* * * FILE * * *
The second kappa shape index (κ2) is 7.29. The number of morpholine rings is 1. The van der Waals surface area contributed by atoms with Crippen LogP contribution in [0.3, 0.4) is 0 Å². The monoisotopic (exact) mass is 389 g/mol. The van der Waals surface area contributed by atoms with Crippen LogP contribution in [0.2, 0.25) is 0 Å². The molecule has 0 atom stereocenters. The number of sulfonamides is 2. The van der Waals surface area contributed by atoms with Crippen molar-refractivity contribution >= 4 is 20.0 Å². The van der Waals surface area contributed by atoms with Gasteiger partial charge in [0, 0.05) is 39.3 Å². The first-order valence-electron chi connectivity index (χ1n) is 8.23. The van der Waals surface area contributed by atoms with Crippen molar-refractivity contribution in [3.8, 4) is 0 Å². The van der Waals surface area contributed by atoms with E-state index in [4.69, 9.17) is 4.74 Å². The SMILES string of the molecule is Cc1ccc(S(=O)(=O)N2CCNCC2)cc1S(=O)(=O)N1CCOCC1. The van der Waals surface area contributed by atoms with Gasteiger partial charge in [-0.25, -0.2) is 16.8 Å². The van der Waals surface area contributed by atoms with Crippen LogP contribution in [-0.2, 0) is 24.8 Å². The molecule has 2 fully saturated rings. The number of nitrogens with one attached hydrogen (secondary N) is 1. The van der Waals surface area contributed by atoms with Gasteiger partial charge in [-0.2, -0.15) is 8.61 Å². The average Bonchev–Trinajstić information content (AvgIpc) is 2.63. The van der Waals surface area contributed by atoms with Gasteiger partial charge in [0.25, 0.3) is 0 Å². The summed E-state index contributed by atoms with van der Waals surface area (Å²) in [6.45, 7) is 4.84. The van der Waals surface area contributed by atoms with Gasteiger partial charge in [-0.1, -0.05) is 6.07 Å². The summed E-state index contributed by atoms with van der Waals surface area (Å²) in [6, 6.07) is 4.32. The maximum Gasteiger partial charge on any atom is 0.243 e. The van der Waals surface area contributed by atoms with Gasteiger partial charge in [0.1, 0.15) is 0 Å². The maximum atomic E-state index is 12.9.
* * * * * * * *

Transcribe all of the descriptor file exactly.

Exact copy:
The second kappa shape index (κ2) is 7.29. The number of morpholine rings is 1. The van der Waals surface area contributed by atoms with Crippen LogP contribution in [0.3, 0.4) is 0 Å². The monoisotopic (exact) mass is 389 g/mol. The van der Waals surface area contributed by atoms with Crippen LogP contribution in [0.2, 0.25) is 0 Å². The molecule has 0 atom stereocenters. The number of sulfonamides is 2. The van der Waals surface area contributed by atoms with Crippen molar-refractivity contribution >= 4 is 20.0 Å². The van der Waals surface area contributed by atoms with Gasteiger partial charge in [0, 0.05) is 39.3 Å². The first-order valence-electron chi connectivity index (χ1n) is 8.23. The van der Waals surface area contributed by atoms with Crippen molar-refractivity contribution in [3.8, 4) is 0 Å². The van der Waals surface area contributed by atoms with E-state index in [4.69, 9.17) is 4.74 Å². The SMILES string of the molecule is Cc1ccc(S(=O)(=O)N2CCNCC2)cc1S(=O)(=O)N1CCOCC1. The van der Waals surface area contributed by atoms with Gasteiger partial charge in [-0.25, -0.2) is 16.8 Å². The van der Waals surface area contributed by atoms with Crippen LogP contribution in [-0.2, 0) is 24.8 Å². The molecule has 2 fully saturated rings. The number of nitrogens with one attached hydrogen (secondary N) is 1. The van der Waals surface area contributed by atoms with Gasteiger partial charge in [-0.2, -0.15) is 8.61 Å². The average Bonchev–Trinajstić information content (AvgIpc) is 2.63. The van der Waals surface area contributed by atoms with Gasteiger partial charge in [0.25, 0.3) is 0 Å². The summed E-state index contributed by atoms with van der Waals surface area (Å²) in [6.45, 7) is 4.84. The van der Waals surface area contributed by atoms with Gasteiger partial charge in [-0.1, -0.05) is 6.07 Å². The summed E-state index contributed by atoms with van der Waals surface area (Å²) in [6, 6.07) is 4.32. The maximum Gasteiger partial charge on any atom is 0.243 e. The van der Waals surface area contributed by atoms with Gasteiger partial charge in [0.1, 0.15) is 0 Å². The maximum atomic E-state index is 12.9.